Micheál Martin, T.D. Minister for Health & Children Launches Report of the Benzodiazepine Committee and Good Practice Guidelines for Clinicians
Mr. Micheál Martin, T.D., Minister for Health and Children today launched the Report of the Benzodiazepine Committee and its Good Practice Guidelines for Clinicians.
The Committee was set up by Minister Martin in June 2000 to “examine the current prescribing and use of benzodiazepines; to consider recommendations on good prescribing and dispensing practice, paying particular attention to the management of drug misusers and to make recommendations as appropriate”.
The Committee also developed Good Practice Guidelines and these are published as a separate document. Both the Committee´s Good Practice Guidelines for Clinicians and the Report are being disseminated nationwide to all general practitioners and to health boards.
The Report and Good Practice Guidelines envisages the continued use of benzodiazepines as versatile and valuable drugs in clinical medicine, through the fostering of rational prescribing practices of these drugs for all groups of patients. In this way, the prevalence of inappropriate use of the benzodiazepines would be greatly reduced, leading to a significant reduction in the number of patients becoming dependent on them and also to reduced consumption by known opiate misusers.
Overall the Report makes 24 recommendations including a recommendation that monitoring systems be put in place in order to inform practitioners of their prescribing patterns and allow appropriate action where there is a suspicion of irresponsible prescribing.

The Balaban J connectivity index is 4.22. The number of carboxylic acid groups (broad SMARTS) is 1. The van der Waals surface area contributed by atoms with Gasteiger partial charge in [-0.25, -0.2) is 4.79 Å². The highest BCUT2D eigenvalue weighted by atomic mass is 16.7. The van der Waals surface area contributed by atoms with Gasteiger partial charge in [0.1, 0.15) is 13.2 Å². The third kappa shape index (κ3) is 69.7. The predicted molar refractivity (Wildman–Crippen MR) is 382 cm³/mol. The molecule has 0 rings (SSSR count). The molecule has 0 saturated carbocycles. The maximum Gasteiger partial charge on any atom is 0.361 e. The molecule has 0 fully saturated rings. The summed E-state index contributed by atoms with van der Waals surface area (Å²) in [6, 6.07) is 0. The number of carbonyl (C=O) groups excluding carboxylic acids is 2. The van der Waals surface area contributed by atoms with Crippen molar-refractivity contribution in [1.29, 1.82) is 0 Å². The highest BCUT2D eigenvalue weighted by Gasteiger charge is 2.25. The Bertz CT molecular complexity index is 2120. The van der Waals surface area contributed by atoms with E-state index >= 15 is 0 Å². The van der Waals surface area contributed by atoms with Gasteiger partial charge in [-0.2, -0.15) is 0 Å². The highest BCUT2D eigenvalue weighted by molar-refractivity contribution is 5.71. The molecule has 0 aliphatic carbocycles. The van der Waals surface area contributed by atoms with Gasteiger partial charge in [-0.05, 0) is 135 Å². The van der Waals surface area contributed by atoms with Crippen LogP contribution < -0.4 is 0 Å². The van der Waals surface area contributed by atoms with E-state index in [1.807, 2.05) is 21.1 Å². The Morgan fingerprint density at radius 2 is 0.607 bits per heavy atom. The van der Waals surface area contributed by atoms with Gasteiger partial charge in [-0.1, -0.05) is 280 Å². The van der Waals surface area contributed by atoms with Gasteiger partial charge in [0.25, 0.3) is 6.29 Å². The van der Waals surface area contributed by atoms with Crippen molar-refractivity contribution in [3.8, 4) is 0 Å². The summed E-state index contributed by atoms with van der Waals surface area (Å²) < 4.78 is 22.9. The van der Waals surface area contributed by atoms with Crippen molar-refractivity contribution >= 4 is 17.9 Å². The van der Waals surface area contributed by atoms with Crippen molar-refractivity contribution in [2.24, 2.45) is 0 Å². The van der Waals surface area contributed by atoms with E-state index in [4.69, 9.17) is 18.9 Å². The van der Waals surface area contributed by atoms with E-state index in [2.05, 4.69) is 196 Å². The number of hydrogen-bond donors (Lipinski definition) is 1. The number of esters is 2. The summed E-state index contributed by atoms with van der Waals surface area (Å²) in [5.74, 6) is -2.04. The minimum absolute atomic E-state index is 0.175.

The Report signals the need for greater awareness among professionals and the general public in relation to the use of benzodiazepines and makes a number of recommendations in this area. It also recommends ongoing evaluation and monitoring into the use and misuse of benzodiazepines in Ireland, particularly in the private sector and among older people and particular recommendations are made in relation to drug misusers attending drug treatment clinics.
The Committee´s membership included representatives from the Pharmaceutical Society of Ireland, the Irish College of General Practitioners, An Bord Altranais and the Royal College of Psychiatrists. The National Drug Strategy 2001-2008 has as one of its actions the implementation of the recommendations of the Benzodiazepine Report as part of the overall strategy of quality improvement of current services contained in the Report will be overseen by the Department of Health and Children.
Launching the Report, the Minister noted the vital role of awareness raising among both the medical profession and the general public in relation to the proper use of benzodiazepines.
Noting that implementation of the Report would require the co-operation of a number of key players across a range of sectors, the Minister said: “I am confident that this co-operation together with a heightened public awareness of the risks inherent in inappropriate use will result in a reduction of misuse and dependency in this country. Moreover, I have no doubt that this outcome can be achieved while maintaining the status of these particular drugs as versatile and valuable drugs in the field of clinical medicine”.